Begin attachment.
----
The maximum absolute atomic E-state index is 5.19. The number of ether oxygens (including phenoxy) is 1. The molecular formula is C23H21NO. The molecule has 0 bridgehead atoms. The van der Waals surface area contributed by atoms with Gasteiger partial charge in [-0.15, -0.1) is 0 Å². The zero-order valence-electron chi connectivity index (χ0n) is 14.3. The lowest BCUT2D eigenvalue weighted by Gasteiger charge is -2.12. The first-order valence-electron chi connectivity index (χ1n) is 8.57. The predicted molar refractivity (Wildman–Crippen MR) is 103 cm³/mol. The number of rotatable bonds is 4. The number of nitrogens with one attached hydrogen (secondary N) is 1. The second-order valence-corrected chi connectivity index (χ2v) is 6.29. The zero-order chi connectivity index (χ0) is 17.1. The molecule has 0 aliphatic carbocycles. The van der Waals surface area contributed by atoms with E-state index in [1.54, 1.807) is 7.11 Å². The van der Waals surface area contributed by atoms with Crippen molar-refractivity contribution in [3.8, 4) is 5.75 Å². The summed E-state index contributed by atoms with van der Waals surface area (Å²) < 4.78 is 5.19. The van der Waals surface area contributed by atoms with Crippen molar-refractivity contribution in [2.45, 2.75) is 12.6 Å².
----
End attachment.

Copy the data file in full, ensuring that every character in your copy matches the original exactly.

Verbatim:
The maximum absolute atomic E-state index is 5.19. The number of ether oxygens (including phenoxy) is 1. The molecular formula is C23H21NO. The molecule has 0 bridgehead atoms. The van der Waals surface area contributed by atoms with Gasteiger partial charge in [-0.15, -0.1) is 0 Å². The zero-order valence-electron chi connectivity index (χ0n) is 14.3. The lowest BCUT2D eigenvalue weighted by Gasteiger charge is -2.12. The first-order valence-electron chi connectivity index (χ1n) is 8.57. The predicted molar refractivity (Wildman–Crippen MR) is 103 cm³/mol. The number of rotatable bonds is 4. The number of nitrogens with one attached hydrogen (secondary N) is 1. The second-order valence-corrected chi connectivity index (χ2v) is 6.29. The zero-order chi connectivity index (χ0) is 17.1. The molecule has 0 aliphatic carbocycles. The van der Waals surface area contributed by atoms with E-state index in [1.54, 1.807) is 7.11 Å². The van der Waals surface area contributed by atoms with Crippen molar-refractivity contribution in [3.8, 4) is 5.75 Å². The summed E-state index contributed by atoms with van der Waals surface area (Å²) < 4.78 is 5.19. The van der Waals surface area contributed by atoms with Crippen molar-refractivity contribution in [2.45, 2.75) is 12.6 Å².